There has been much confusion in the wake of DHS’s recent announcement about how immigration agencies will use prosecutorial discretion in determining low and high priority immigration cases. What is considered a low priority case? Who is eligible for employment authorization? How should those with pending removal cases proceed? In an effort to protect immigrants who might be taken advantage of by immigration consultants (or notarios) and to clarify the information currently available, the American Immigration Lawyers Association (AILA) recently issued a consumer advisory outlining what DHS’s announcement is and is not.
AILA’s advisory starts with a series of basic warnings to protect folks against misinformation and immigration scams
- Do NOT believe anyone who tells you they can sign you up for a work permit (Employment Authorization Document or “EAD”) or get you legal status based on the Secretary Napolitano’s August 18, 2011 announcement!
- There is NO “safe” way to turn yourself in to immigration and there is NO guarantee that your case will be considered “low priority.” ANY person who comes into contact with immigration authorities may be arrested, detained or even removed.
- Only a QUALIFIED IMMIGRATION LAWYER can evaluate your case and tell you about your rights. Do NOT seek legal advice from a notario or immigration consultant. Immigration attorney San Antonio is one such company that can help you out. They are experienced enough to make the process quite smooth.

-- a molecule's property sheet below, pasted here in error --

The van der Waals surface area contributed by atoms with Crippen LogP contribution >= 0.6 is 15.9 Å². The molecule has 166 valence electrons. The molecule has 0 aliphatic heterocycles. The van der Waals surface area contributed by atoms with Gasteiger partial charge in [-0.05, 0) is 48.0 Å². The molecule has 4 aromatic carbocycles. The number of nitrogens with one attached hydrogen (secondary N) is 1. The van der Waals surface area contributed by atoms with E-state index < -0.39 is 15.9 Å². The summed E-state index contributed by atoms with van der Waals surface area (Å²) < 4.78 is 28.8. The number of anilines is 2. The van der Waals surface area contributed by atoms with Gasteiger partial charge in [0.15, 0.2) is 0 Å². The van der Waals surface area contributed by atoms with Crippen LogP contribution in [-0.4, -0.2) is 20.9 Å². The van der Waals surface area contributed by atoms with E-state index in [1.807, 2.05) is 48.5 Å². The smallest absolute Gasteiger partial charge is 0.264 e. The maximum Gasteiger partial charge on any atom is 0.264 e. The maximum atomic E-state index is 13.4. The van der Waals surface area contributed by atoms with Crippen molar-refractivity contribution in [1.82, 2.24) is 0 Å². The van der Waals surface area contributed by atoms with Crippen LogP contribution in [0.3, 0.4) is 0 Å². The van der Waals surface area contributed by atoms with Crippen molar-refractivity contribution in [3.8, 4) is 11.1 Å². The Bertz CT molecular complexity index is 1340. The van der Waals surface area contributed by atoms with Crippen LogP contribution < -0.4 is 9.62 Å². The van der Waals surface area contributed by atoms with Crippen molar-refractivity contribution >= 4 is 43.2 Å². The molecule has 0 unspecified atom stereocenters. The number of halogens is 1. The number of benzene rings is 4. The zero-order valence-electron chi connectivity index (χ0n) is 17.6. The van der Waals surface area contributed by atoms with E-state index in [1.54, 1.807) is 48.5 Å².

The advisory then describes what DHS’s announcement IS NOT. It is NOT a blanket legalization program or a policy designed to give large groups of people temporary relief. No one will get a permanent legal status, nor is there a program to sign up for. Contrary to recent attention-grabbing headlines, DHS’s announcement is about targeting its limited enforcement resources on high priority immigration cases by removing low priority cases from the system. As AILA’s advisory clarifies, “the announcement applies ONLY to cases already in the system, ensuring that low priority cases do not continue to clog up an already overburdened immigration court system.”
So what IS DHS’s new policy on prosecutorial discretion and what does it do? According to the advisory, DHS expanded prosecutorial discretion guidelines—taken from a June memo by ICE Director John Morton—agency wide and the created a high-level working group to:
- Review all cases already pending before the immigration courts. Those that are considered “low priority” may be administratively closed. Those that are considered a “high priority” will be prosecuted more aggressively. There are no rules or guarantees that a particular type of case will be considered a “low” or “high” priority. Recent guidelines are helpful, but no one can tell you if your case is a low priority-only immigration authorities will make that decision.
- Create department-wide guidance to help USCIS, CBP, and ICE agents and officers make better, more consistent decisions about who to place in removal proceedings. In the future, immigration authorities will review the cases people before they are placed in removal proceedings. Those that are “low priority” may not be referred to the immigration court.
- Issue guidance on providing discretion in compelling cases for persons who already have a final order of removal.
Folks who have been caught up in our broken immigration system for years are understandably hungry for more information about how DHS’s recent announcement might affect them and what they can do to be proactive. Unfortunately, the best advice for them right now is to “wait and see” as the government makes more information available.
As of now, DHS has not provided any further details on how the review process might work or when it will begin. In the meantime, AILA is advising interested parties to “consult an immigration lawyer or accredited representative” (www.ailalawyer.com), and NOT to rely on the advice of immigration consultants (notarios) or rumors from friends, neighbors or coworkers. Most importantly, immigration attorneys warn folks not to fall victim to immigration scams by staying up-to-date on notario fraud.